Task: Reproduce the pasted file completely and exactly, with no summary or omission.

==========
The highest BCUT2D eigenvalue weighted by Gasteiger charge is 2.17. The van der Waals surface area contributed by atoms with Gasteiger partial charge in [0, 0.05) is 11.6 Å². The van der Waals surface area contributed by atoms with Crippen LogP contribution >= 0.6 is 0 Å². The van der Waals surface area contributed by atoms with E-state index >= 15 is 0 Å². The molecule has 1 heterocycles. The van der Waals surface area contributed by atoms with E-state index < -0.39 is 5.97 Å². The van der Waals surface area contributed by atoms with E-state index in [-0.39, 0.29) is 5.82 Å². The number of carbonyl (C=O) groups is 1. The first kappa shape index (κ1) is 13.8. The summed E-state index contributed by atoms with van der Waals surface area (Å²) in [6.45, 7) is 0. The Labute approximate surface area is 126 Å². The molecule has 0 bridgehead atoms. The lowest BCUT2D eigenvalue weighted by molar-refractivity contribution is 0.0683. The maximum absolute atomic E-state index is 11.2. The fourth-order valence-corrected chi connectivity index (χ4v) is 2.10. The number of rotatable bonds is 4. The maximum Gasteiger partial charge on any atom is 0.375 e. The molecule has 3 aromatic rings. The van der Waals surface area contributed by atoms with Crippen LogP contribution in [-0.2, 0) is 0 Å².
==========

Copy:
The highest BCUT2D eigenvalue weighted by Gasteiger charge is 2.17. The van der Waals surface area contributed by atoms with Gasteiger partial charge in [0, 0.05) is 11.6 Å². The van der Waals surface area contributed by atoms with Crippen LogP contribution >= 0.6 is 0 Å². The van der Waals surface area contributed by atoms with E-state index >= 15 is 0 Å². The molecule has 1 heterocycles. The van der Waals surface area contributed by atoms with E-state index < -0.39 is 5.97 Å². The van der Waals surface area contributed by atoms with E-state index in [-0.39, 0.29) is 5.82 Å². The number of carbonyl (C=O) groups is 1. The first kappa shape index (κ1) is 13.8. The summed E-state index contributed by atoms with van der Waals surface area (Å²) in [6.45, 7) is 0. The Labute approximate surface area is 126 Å². The molecule has 0 bridgehead atoms. The lowest BCUT2D eigenvalue weighted by molar-refractivity contribution is 0.0683. The maximum absolute atomic E-state index is 11.2. The fourth-order valence-corrected chi connectivity index (χ4v) is 2.10. The number of rotatable bonds is 4. The maximum Gasteiger partial charge on any atom is 0.375 e. The molecule has 3 aromatic rings. The van der Waals surface area contributed by atoms with Crippen LogP contribution in [-0.2, 0) is 0 Å².